Preschool children’s retention of words of different form classes over 6 months

Preschool children’s retention of words of different form classes over 6 months

First Author: David Dickinson -- Vanderbilt U.
Additional authors/chairs: 
M.E. Collins; K. Herbert; J. Lawson-Adams; E. Hopkins; J. Schatz; M. Shrilla; R. Golinkoff; K. Hirsh-Pasek
Keywords: Early Literacy, Vocabulary, Preschool Classrooms, Intervention, Professional Development
Abstract / Summary: 

Purpose:
Vocabulary intervention projects have been able to teach children novel vocabulary, but studies have rarely reported whether words are retained over time, if retention is related to word type (e.g., imageability, form class), and if retention is improved when review is provided. We report results from a preschool vocabulary intervention that taught words through book reading, music, large group games, and board games and reviewed half.

Method
Word learning was assessed using pre-post receptive and expressive tests. Words were reviewed using the same activity with which they were taught 2 months after initial teaching and delayed post-test were administered 4.5 weeks after words were initially taught. Gains were analyzed using multi-level models that controlled for age and site. Effects of reviewing words versus not reviewing words were tested using within-individual comparisons.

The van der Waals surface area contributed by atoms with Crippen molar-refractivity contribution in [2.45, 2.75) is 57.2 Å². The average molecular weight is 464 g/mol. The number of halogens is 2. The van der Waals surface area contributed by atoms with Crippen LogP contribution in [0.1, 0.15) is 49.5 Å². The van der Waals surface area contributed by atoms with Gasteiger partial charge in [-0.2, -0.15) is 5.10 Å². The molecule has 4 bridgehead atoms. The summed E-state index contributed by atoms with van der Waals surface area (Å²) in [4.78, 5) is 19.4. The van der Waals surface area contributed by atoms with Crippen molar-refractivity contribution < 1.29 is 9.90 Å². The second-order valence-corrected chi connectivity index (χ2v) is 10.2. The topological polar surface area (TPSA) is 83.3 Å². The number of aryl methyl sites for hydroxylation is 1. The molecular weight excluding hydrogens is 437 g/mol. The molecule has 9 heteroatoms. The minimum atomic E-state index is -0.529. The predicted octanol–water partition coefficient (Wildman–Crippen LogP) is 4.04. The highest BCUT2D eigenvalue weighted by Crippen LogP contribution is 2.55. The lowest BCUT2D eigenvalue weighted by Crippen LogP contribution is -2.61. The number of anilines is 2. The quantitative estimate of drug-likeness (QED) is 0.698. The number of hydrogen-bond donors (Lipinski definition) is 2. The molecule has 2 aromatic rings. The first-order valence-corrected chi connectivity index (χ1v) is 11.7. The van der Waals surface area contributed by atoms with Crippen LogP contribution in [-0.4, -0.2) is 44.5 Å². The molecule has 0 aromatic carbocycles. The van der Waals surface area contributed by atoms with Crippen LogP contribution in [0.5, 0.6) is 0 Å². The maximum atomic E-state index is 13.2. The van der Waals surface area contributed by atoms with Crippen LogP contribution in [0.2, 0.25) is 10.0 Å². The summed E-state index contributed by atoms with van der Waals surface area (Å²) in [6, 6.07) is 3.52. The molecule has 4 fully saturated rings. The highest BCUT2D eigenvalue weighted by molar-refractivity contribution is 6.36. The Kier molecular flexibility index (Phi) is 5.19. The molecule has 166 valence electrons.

Results
Initial analyses found that children gained receptive and expressive word knowledge and retained most of it for 6 months (p < .000) . There was some learning loss between immediate and delayed tests for words that were not refreshed, but much less loss for those that were reviewed (p < .000). Analysis by form class for receptive knowledge at post-test revealed greater growth and retention of concrete nouns vs. verbs and adjectives; no differences were found using the expressive measure.

Conclusion
Preschool children retain word knowledge for a considerable period of time after learning them using different instructional methods. Retention is somewhat improved by providing two review sessions three months after initial instruction.